True story: On a cold, dark winter night in the early 90s, I left Omaha with three of my bachelor buddies on a ski trip to Colorado. Our plan was to leave town when Tom finished his night shift at UPS. We would take turns driving all night and end up at the ski resort just in time for the lifts to open.
I drove the first leg of the journey, arriving in the I-80 enclave of Lexington, NE at around 3 a.m. My Ford Escort needed gas and I needed sleep. Tom would be taking the wheel for the next few hours. As I approached the counter of the 24-7 Sinclair station to pay for the petro, he proceeded straight to the adjacent self-serve soda fountain to fill up a 44 oz Mountain Dew.
“There’s enough caffeine in this cup to get me all the way to Denver,” Tom would assure us a short while later.
Tom was a little OCD about the ice to soda ratio in his cup. At first he dispensed a little too much ice, so he dumped some out. Due to the weight of the ice and laws of physics, he inadvertently poured out more ice than he wished. So he dispensed a little more into the container.
At about this time I was handing the cash to the clerk who, bless his heart, was clearly disabled with some sort of spinal disorder to the extent that he was bent over the cash register like the Hunchback of Notre Dame.
As the clerk prepared to count out my change, he hurled this threat a Tom: “If you keep wasting that ice, I’m going to make you pay for it.”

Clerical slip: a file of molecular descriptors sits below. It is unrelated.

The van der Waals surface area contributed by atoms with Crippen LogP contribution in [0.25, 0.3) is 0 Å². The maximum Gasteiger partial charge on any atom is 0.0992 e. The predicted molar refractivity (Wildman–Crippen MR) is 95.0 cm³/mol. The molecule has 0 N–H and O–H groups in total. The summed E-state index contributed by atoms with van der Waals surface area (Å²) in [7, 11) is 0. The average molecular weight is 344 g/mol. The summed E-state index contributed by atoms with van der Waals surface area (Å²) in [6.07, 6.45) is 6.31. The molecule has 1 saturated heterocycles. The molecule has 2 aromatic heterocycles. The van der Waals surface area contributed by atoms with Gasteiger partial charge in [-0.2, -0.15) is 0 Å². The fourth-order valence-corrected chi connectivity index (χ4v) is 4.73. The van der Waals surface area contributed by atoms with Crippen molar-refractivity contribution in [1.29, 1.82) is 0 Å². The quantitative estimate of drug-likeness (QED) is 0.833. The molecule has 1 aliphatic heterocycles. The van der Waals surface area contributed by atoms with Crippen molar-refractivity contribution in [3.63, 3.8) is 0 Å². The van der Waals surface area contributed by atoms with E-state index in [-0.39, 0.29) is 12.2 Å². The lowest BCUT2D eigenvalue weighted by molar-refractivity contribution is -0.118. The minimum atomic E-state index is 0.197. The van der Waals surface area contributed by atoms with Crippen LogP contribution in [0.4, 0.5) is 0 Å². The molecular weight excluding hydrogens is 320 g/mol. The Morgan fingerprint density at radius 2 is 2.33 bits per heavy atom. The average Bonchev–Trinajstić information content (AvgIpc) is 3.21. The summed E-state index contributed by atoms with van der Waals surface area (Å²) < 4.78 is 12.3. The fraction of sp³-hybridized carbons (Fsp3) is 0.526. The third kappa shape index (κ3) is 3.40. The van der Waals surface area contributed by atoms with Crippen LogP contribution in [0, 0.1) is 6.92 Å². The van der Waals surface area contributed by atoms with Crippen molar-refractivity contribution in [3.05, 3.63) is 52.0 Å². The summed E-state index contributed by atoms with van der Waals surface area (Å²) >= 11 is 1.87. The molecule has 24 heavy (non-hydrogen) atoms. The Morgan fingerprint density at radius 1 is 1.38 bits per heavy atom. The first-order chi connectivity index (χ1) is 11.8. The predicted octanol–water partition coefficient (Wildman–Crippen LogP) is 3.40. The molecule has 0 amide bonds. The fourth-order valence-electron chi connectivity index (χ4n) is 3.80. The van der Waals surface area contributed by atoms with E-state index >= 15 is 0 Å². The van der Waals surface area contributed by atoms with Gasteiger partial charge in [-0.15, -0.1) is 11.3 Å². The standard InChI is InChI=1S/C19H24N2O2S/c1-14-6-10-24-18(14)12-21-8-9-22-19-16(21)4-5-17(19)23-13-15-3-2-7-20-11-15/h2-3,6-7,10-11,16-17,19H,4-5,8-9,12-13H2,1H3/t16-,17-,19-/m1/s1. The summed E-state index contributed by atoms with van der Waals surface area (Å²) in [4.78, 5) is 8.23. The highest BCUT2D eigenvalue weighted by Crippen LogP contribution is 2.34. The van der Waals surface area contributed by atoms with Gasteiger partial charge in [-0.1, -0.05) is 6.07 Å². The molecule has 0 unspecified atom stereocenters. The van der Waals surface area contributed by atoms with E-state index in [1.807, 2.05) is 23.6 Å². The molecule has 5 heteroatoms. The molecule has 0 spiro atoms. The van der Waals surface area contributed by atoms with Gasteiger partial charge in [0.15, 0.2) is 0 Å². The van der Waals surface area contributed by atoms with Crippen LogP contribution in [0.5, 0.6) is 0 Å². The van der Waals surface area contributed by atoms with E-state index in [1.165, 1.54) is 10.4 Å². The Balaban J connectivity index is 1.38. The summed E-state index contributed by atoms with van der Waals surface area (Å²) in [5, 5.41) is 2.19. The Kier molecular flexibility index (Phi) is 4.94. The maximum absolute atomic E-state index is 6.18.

I kept my eyes on the man, wondering what may have caused his condition. From my periphery Tom retorted, “Don’t get all bent out of shape, man! It’s just ice.”
I couldn’t take it. The audio and visual, combined with my sleep-deprived state and demented sense of humor was too much to bear. Rather than hang around for the change, I darted out the door to the car where I would remain buckled over in uncontrollable laughter until Tom returned. The commotion had briefly woken the other two who stayed in the car. Given my condition of oxygen constricting laughter, it took a good five minutes for me to explain them all what had just happened.
Tom had not even looked at the clerk on his way to the ice machine, so he was unaware of the man’s disability. He put no thought into his reply. Once I made it clear to him what he had said, his eyes and mouth widen simulteously as if to say, “Oh, no I didn’t!”
Yes he did. And it has been a source of laughter ever since.